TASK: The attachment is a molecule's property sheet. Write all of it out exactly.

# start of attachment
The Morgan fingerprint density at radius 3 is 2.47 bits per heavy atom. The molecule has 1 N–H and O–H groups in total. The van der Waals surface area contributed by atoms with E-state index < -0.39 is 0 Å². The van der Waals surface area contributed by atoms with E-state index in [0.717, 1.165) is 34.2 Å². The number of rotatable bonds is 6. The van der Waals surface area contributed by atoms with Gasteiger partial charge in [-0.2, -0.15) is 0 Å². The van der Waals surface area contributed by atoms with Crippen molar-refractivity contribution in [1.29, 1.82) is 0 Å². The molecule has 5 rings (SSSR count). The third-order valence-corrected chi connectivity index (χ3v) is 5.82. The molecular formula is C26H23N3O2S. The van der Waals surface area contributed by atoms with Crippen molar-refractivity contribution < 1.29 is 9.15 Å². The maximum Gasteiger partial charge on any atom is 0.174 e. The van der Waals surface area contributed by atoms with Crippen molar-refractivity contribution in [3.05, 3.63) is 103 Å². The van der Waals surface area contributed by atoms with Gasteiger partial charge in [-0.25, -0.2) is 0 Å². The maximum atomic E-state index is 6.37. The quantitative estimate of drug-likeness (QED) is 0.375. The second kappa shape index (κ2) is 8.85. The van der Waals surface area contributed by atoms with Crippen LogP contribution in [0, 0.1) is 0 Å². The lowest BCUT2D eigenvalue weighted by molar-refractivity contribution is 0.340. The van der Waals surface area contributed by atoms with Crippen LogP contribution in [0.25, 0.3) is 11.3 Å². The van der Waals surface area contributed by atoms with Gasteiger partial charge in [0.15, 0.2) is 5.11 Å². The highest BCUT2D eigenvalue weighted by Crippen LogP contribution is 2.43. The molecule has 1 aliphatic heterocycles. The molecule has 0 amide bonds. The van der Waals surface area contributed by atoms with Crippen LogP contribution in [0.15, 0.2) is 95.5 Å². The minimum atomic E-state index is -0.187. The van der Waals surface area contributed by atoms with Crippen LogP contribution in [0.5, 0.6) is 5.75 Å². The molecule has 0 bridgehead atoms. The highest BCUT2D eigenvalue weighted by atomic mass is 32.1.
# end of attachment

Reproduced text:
The Morgan fingerprint density at radius 3 is 2.47 bits per heavy atom. The molecule has 1 N–H and O–H groups in total. The van der Waals surface area contributed by atoms with E-state index < -0.39 is 0 Å². The van der Waals surface area contributed by atoms with E-state index in [0.717, 1.165) is 34.2 Å². The number of rotatable bonds is 6. The van der Waals surface area contributed by atoms with Gasteiger partial charge in [-0.2, -0.15) is 0 Å². The van der Waals surface area contributed by atoms with Crippen molar-refractivity contribution in [1.29, 1.82) is 0 Å². The molecule has 5 rings (SSSR count). The third-order valence-corrected chi connectivity index (χ3v) is 5.82. The molecular formula is C26H23N3O2S. The van der Waals surface area contributed by atoms with Crippen molar-refractivity contribution < 1.29 is 9.15 Å². The maximum Gasteiger partial charge on any atom is 0.174 e. The van der Waals surface area contributed by atoms with Crippen molar-refractivity contribution in [3.05, 3.63) is 103 Å². The van der Waals surface area contributed by atoms with Gasteiger partial charge in [-0.25, -0.2) is 0 Å². The maximum atomic E-state index is 6.37. The quantitative estimate of drug-likeness (QED) is 0.375. The second kappa shape index (κ2) is 8.85. The van der Waals surface area contributed by atoms with Crippen LogP contribution in [0, 0.1) is 0 Å². The lowest BCUT2D eigenvalue weighted by molar-refractivity contribution is 0.340. The van der Waals surface area contributed by atoms with Crippen LogP contribution in [0.25, 0.3) is 11.3 Å². The van der Waals surface area contributed by atoms with Gasteiger partial charge in [0.15, 0.2) is 5.11 Å². The highest BCUT2D eigenvalue weighted by Crippen LogP contribution is 2.43. The molecule has 1 aliphatic heterocycles. The molecule has 0 amide bonds. The van der Waals surface area contributed by atoms with Crippen LogP contribution in [0.15, 0.2) is 95.5 Å². The minimum atomic E-state index is -0.187. The van der Waals surface area contributed by atoms with Crippen LogP contribution in [0.5, 0.6) is 5.75 Å². The molecule has 0 bridgehead atoms. The highest BCUT2D eigenvalue weighted by atomic mass is 32.1.